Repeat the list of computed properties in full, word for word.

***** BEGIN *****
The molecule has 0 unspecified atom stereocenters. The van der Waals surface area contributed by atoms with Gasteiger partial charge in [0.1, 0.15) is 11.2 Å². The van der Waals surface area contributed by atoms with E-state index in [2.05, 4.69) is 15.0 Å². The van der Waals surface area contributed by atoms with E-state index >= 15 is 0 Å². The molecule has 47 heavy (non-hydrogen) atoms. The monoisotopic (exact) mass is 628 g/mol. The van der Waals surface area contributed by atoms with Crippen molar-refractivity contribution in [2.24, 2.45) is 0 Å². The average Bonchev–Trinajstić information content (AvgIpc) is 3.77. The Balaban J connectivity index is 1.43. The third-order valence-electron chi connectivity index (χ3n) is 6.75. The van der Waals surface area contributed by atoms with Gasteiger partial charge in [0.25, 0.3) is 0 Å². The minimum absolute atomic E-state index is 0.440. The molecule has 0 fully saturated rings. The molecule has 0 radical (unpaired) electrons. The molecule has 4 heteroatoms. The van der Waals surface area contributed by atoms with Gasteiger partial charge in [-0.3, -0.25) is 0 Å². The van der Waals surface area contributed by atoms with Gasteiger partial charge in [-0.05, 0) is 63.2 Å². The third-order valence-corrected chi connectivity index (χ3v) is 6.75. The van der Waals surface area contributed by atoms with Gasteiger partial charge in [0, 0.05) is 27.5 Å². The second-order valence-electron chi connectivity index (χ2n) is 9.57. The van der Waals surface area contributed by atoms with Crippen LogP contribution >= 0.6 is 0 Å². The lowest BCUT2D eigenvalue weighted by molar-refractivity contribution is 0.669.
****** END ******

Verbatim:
The molecule has 0 unspecified atom stereocenters. The van der Waals surface area contributed by atoms with Gasteiger partial charge in [0.1, 0.15) is 11.2 Å². The van der Waals surface area contributed by atoms with E-state index in [2.05, 4.69) is 15.0 Å². The van der Waals surface area contributed by atoms with E-state index >= 15 is 0 Å². The molecule has 47 heavy (non-hydrogen) atoms. The monoisotopic (exact) mass is 628 g/mol. The van der Waals surface area contributed by atoms with Crippen molar-refractivity contribution in [2.24, 2.45) is 0 Å². The average Bonchev–Trinajstić information content (AvgIpc) is 3.77. The Balaban J connectivity index is 1.43. The third-order valence-electron chi connectivity index (χ3n) is 6.75. The van der Waals surface area contributed by atoms with Gasteiger partial charge in [0.25, 0.3) is 0 Å². The minimum absolute atomic E-state index is 0.440. The molecule has 0 fully saturated rings. The molecule has 0 radical (unpaired) electrons. The molecule has 4 heteroatoms. The van der Waals surface area contributed by atoms with Gasteiger partial charge in [-0.3, -0.25) is 0 Å². The van der Waals surface area contributed by atoms with Gasteiger partial charge in [-0.05, 0) is 63.2 Å². The third-order valence-corrected chi connectivity index (χ3v) is 6.75. The van der Waals surface area contributed by atoms with Gasteiger partial charge in [0, 0.05) is 27.5 Å². The second-order valence-electron chi connectivity index (χ2n) is 9.57. The van der Waals surface area contributed by atoms with Crippen LogP contribution >= 0.6 is 0 Å². The lowest BCUT2D eigenvalue weighted by molar-refractivity contribution is 0.669.